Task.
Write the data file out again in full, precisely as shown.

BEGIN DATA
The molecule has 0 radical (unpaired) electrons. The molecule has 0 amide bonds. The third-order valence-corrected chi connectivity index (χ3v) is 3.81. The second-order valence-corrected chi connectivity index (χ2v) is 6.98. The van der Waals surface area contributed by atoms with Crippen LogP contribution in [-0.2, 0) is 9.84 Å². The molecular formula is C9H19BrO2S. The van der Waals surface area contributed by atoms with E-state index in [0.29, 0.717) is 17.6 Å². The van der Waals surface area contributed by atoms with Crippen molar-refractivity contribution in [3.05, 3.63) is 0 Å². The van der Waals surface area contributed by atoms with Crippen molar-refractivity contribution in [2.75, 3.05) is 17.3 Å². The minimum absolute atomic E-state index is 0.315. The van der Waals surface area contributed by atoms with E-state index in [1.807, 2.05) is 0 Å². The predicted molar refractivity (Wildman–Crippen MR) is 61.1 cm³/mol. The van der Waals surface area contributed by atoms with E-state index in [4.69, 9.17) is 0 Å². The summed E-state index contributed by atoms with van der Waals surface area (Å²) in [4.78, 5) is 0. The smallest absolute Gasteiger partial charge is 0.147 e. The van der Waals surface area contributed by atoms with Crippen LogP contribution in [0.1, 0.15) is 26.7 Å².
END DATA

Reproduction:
The molecule has 0 radical (unpaired) electrons. The molecule has 0 amide bonds. The third-order valence-corrected chi connectivity index (χ3v) is 3.81. The second-order valence-corrected chi connectivity index (χ2v) is 6.98. The van der Waals surface area contributed by atoms with Crippen LogP contribution in [-0.2, 0) is 9.84 Å². The molecular formula is C9H19BrO2S. The van der Waals surface area contributed by atoms with E-state index in [0.29, 0.717) is 17.6 Å². The van der Waals surface area contributed by atoms with Crippen molar-refractivity contribution in [3.05, 3.63) is 0 Å². The van der Waals surface area contributed by atoms with Crippen molar-refractivity contribution in [2.75, 3.05) is 17.3 Å². The minimum absolute atomic E-state index is 0.315. The van der Waals surface area contributed by atoms with E-state index in [1.807, 2.05) is 0 Å². The predicted molar refractivity (Wildman–Crippen MR) is 61.1 cm³/mol. The van der Waals surface area contributed by atoms with E-state index in [4.69, 9.17) is 0 Å². The summed E-state index contributed by atoms with van der Waals surface area (Å²) in [4.78, 5) is 0. The smallest absolute Gasteiger partial charge is 0.147 e. The van der Waals surface area contributed by atoms with Crippen LogP contribution in [0.1, 0.15) is 26.7 Å².